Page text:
**Disclaimer.** The answer below is a variation of Bogomolov's argument and it would not come to be without Dmitri's answer. If you feel like upvoting this, please upvote his answer.

**Curves on products of isogeneous elliptic curves.**
As already suggested in the body of the question, if we start with a pair of elliptic
curves, say $E_1$ and $E_2$, admitting a non-constant morphism $f : E_1 \to E_2$ then
given any point $p \in X=E_1 \times E_2$ we have infinitely many elliptic curves with self-intersection zero on $X$ passing through $p$. It suffices to consider translates of the graphs of endomorphisms of $E_2$ (there are at least $\mathbb Z$ of them) composed with $f$.

If we blow-up $p$ then we get a surface $S$ containing infinitely many (elliptic) curves
with negative self-intersection.

**Jacobians of genus $2$ curves.** As pointed out in Dmitri's answer the
natural morphism
$$
\mathrm{Sym}^2 C \to \rm{Pic}^2(C) \cong \rm{Jac}(C)
$$
identifies $\mathrm{Sym}^2 C$ with the blow-up of $\rm{Jac}(C)$ at a point.
Thus if
we have a genus $2$ curve with Jacobian isogenous to the square of an elliptic curve
then the discussion in the previous paragraph shows that $C^2$ has infinitely many
curves of negative self-intersection since we can pull-back the
negative curves on $\mathrm{Sym}^2 C$ through the natural morphism $C^2 \to \rm{Sym}^2 C$.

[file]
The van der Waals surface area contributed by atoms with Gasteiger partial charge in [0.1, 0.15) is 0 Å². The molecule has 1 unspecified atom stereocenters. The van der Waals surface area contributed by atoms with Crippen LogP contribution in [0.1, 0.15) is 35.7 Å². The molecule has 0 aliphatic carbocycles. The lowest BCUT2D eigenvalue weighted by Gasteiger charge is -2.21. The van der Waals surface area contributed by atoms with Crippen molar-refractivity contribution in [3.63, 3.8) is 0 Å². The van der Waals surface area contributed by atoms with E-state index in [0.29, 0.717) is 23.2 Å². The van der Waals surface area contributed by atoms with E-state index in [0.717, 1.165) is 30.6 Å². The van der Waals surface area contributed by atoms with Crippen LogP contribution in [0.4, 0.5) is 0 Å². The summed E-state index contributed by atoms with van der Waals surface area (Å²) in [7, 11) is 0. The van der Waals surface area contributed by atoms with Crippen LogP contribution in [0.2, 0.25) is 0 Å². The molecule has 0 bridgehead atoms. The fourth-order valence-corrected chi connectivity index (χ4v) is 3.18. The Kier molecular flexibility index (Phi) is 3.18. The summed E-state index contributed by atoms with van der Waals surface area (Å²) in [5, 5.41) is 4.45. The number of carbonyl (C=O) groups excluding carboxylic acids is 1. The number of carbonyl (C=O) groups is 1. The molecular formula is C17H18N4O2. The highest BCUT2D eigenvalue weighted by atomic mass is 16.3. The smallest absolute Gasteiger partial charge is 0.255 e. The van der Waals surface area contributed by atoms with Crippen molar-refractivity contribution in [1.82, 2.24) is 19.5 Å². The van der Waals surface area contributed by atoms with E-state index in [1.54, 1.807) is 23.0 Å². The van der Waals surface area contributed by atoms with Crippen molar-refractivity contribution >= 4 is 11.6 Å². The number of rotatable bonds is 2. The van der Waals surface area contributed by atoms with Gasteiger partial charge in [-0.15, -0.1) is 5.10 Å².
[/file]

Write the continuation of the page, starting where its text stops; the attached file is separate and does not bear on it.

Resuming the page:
Notice also that the negative curves have unbounded intersection with the diagonal $\Delta \subset C^2$. It is not hard to verify that the pull-backs of the negative elliptic curves to $C^2$ will have unbounded genus.

**Explicit example.**
If $C$ is a genus $2$ curve admitting a morphism
$\pi : C \to E$ to an elliptic curve $E$ then $\rm{Jac}(C)$ is isogeneous to the product of $E$ with another
elliptic curve $E'$ ( the connected component of the kernel of $\pi$ through zero).
Automorphisms of $C$ act naturally on $\rm{Jac}(C)$. If there is an element

$\varphi \in \mathrm{Aut}(C)$ with induced action on $\rm{Jac}(C)$ not preserving $E'$ then $E$ is isogeneous to $E'$ since $$\pi_* \circ \varphi_* : \rm{Jac}(C) \to \rm{Jac}(E)\cong E$$ restricted to $E'$ is an isogeny. Therefore $\rm{Jac}(C)$ is isogeneous to the square of $E$.

To have a concrete example we can take $C = \lbrace y^2 = x^6 - 1\rbrace$ which maps to $E =\lbrace y^2 = x^3 -1\rbrace$ and has automorphism group isomorphic to $\mathbb Z_3 \rtimes D_8$ (which is not the automorphism group of any elliptic curve). From the discussion above
it follows that $C^2$ has infinitely many curves of negative self-intersection and unbounded genus.

**Question.** Suppose $C$ is genus $2$ curve such that $C^2$ contains infinitely many
curves of negative self-intersection. Is the Jacobian of $C$ isogeneous
to the square of an elliptic curve ?